Andy Bockelman: ‘I Am Number Four’ is far from No. 1
February 28, 2011
“I Am Number Four”
1.5 out of 4 stars
Starring: Alex Pettyfer, Timothy Olyphant, Dianna Agron and Teresa Palmer. Now playing at the West Theatre and Steamboat Springs’ Wildhorse Stadium Cinemas.
With most movies about aliens, you'd expect to be mesmerized by all kinds of exciting technology and exotic creatures. As the most appealing thing about "I Am Number Four" is a shape-shifting beagle named after Cleveland Browns great Bernie Kosar, it's safe to say that the "wow factor" isn't in play here.
When teenager John Smith (Alex Pettyfer) moves from the tropics of Florida to the ironically named small town of Paradise, Ohio, it means a lot of changes: new house, new school, new name.
His identity as John Smith is just the latest in a long line of aliases imposed on him throughout his life.
His real name? Number Four. His real home? Lorien, a far-off world which he and eight other alien youths escaped before the destruction of the planet at the hands of the warmongering Mogadorians.
Scattered around Earth are the rest of his generation, whom the Mogadorians have been hunting down and killing in numerical order. With three of his people already slaughtered, John's number is up, a fact not lost on his guardian, Henri (Timothy Olyphant), who insists that his charge keep a low profile.
But, even knowing what's at stake for him, John can't help feeling the need to connect with some of his new classmates, namely the beautiful Sarah Hart (Dianna Agron), though the Mogadorians may be the least of his worries if Sarah's quarterback ex-boyfriend (Jake Abel) has anything to say about it.
The ever-present plastic look on Pettyfer's face says it all — "Sure, my parents may be dead, and I may be done in next, but that doesn't mean I can't be an average rebellious teen." Too bad he can't construe any of his ennui into making his character the slightest bit interesting.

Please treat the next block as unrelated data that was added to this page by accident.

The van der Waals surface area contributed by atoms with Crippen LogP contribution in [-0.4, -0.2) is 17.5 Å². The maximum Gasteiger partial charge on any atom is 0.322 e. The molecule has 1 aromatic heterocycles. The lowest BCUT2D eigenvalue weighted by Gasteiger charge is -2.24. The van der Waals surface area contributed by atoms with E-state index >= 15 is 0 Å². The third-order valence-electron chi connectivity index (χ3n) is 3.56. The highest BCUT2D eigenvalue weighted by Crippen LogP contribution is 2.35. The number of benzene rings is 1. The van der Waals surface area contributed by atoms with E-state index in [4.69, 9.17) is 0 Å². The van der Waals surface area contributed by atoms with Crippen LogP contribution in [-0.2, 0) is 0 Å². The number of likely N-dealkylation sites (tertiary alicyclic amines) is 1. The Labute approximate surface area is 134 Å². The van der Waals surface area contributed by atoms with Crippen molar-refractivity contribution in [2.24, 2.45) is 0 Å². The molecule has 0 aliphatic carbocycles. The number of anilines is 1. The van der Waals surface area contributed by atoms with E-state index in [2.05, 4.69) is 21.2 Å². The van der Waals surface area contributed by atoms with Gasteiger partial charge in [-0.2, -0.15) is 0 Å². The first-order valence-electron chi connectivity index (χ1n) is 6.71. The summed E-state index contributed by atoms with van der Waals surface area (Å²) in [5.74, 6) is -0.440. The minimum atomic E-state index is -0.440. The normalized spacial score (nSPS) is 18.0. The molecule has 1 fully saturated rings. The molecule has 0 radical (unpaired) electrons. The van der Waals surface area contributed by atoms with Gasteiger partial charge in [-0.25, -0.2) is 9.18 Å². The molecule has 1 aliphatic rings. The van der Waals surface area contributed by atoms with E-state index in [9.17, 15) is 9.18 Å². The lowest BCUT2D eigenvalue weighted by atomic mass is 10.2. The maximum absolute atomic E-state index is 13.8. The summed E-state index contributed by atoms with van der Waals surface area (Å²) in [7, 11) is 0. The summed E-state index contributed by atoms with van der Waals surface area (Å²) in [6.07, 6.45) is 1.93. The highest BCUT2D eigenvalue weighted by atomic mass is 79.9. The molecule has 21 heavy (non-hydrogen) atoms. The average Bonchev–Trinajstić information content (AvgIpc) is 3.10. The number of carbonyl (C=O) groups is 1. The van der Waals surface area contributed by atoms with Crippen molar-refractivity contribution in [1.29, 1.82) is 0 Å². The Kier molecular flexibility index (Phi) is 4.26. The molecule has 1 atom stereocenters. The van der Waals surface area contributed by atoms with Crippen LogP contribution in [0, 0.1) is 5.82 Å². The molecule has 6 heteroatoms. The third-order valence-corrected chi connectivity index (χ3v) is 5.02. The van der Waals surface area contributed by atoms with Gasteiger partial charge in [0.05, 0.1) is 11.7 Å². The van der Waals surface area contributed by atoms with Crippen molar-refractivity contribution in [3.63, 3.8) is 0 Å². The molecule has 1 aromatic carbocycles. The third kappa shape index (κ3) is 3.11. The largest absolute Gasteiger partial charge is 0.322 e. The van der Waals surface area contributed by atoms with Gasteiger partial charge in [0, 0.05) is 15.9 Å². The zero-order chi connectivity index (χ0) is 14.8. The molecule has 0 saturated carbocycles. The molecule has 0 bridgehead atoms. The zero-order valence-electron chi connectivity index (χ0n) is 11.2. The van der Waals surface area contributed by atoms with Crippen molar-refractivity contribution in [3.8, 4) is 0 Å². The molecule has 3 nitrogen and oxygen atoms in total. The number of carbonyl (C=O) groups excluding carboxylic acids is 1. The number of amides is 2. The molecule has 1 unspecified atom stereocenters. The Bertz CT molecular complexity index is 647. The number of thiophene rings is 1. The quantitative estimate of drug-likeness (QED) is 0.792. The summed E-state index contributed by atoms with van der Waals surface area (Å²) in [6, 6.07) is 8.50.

Olyphant also goes through the motions as Henri, remaining always on the lookout for the evil, destructive forces that are closing in on the two of them, a gang of towering humanoid monsters with pale skin, bald heads, fangs, and creepiest of all, leather duster jackets.
Agron is at least watchable as aspiring shutterbug Sarah, a high school outsider finding an immediate kinship with John despite interference from her possessive ex, Mark. But, the captain of the football team doesn't know what's in store for him when her new love interest begins to tap into his alien abilities, much to the delight of John's new and so far only friend, Sam (Callan McAuliffe), whose long-lost father may have had connections to the Loriens before his disappearance.
It's not the plodding pace and poorly constructed plot of this science fiction tale, though these elements certainly don't help. It's not even the presence of villains who are more dopey-looking than scary.
The truly unavoidable part of this is that all the characters are completely dull, and the cast either doesn't realize it or doesn't care. Even the arrival of John's fellow Lorien, Number Six (Teresa Palmer), a hard-fighting, gun-toting renegade — who you know is cool because she walks away from an explosion without looking back — is sadly underwhelming.
We've seen this story of a young orphan with special powers too many times before to be impressed, but the total lack of charisma is what does it in irrevocably, with the kicker being the overabundance of high school drama in lieu of exposition about the Loriens.
John's power of unleashing luminescence from his hands, one of a panoply of superhuman abilities possessed by the extraterrestrial, should have been used to shine a light on the route by which the movie was produced, with the film rights to the young adult novel by Pittacus Lore — the pseudonym for writers James Frey and Jobie Hughes — being purchased before the book even reached publication.
Talk about a pathetic attempt by producer Michael Bay to merchandise.
Ending with an obvious lead-in to a sequel, "I Am Number Four" feels less like a fully realized adventure than a half-hearted pilot for a teen TV show. But, if it were to be picked up for the fall schedule, it still seems unlikely to find an audience, coming off as little more than a second-rate "Smallville."
Scratch that — fourth-rate.
Now playing at the West Theatre and Steamboat Springs' Wildhorse Stadium Cinemas.